THE WOODLANDS, Texas (
) -- Nothing screams
(OPXA - Get Report)
Opexa shares nearly quadrupled in early Tuesday trading because the company signed a small option deal for its multiple sclerosis drug Tcelna with German drug maker
Tcelna is the same multiple sclerosis T-cell vaccine that used to be called Tovaxin, which Opexa has been developing unsuccessfully for almost a decade. A large, randomized phase II study failed in 2008. Opexa has been torturing the negative Tovaxin phase II data ever since, desperate to find a glimmer of hope that would keep the multiple sclerosis drug alive.
German Merck seems to realize Tcelna's ugly past, choosing to invest a tiny $5 million upfront for an option to license the drug later, if another phase II study -- only recently started and not yet fully paid for -- yields positive results.
The non-committal terms of the Opexa-Merck deal mirror those agreed to between
a few weeks ago. Celsion blew up last week, which means Hisun flushed its $5 million down the toilet. Merck isn't likely to fare any better.
But in today's frothy market, fundamentals don't matter. Biotech traders and momentum junkies run the show and react to headlines only. Opexa's low float of 5.7 million shares helps with the volatility, too.
Opexa shares were up $3.32, or 270%, to $4.49 in the first hour of Tuesday trading.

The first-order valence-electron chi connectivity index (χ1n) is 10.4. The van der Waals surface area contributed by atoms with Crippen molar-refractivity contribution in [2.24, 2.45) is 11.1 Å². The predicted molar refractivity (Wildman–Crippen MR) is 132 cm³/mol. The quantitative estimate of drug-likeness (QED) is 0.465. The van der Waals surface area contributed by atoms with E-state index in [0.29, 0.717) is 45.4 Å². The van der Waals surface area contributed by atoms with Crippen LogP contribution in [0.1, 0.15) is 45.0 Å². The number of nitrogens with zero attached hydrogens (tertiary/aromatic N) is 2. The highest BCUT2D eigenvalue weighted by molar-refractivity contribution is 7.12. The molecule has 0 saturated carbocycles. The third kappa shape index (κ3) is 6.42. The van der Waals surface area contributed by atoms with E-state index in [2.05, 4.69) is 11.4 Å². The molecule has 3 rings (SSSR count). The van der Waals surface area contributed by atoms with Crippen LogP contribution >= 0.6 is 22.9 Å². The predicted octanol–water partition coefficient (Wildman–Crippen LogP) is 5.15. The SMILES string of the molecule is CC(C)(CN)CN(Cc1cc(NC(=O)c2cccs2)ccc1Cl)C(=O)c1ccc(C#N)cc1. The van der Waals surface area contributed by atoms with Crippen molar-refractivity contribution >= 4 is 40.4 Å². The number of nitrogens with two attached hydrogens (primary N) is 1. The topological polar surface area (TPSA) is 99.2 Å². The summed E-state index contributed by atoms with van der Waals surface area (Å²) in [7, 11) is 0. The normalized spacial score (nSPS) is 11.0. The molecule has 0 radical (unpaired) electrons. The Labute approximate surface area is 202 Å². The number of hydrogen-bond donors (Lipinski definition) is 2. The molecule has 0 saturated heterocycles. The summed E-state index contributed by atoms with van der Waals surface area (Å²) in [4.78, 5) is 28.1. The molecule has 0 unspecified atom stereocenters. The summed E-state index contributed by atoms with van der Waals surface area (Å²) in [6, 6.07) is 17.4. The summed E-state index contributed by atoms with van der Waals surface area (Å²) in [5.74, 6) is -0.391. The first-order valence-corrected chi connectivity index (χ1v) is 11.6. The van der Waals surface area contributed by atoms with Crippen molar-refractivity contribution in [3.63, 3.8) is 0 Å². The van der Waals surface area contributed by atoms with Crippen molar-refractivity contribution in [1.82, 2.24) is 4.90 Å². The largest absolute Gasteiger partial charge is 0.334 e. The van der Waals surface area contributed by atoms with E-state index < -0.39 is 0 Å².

For those biotech investors out there who don't trade on headlines, the history of Opexa and Tovaxin/Tcelna is rather frightening.
Opexa conducted a phase IIb study of Tovaxin in which 150 patients with the relapsing-remitting MS (the most common form of the disease) were randomized to treatment with Tovaxin or placebo. Top-line results were reported in September 2008. Tovaxin did not significantly reduce brain lesions or relapse rate in patients compared to placebo -- primary and secondary endpoints of the study
The Tovaxin study failed.
The phase IIb study data were published in
Multiple Sclerosis Journal
in November 2011. Not only did the article confirm the negative results, but Tovaxin-treated patients actually did worse than those treated with a placebo across almost all relevant efficacy measures. At the end of the study, MS patients treated with Tovaxin had more brain lesions detected by MRI and higher disability scores compared to placebo. Only the annualized relapse rate trended in favor of Tovaxin over placebo, but just barely and the resulting p value of 0.22 wasn't even remotely statistically significant.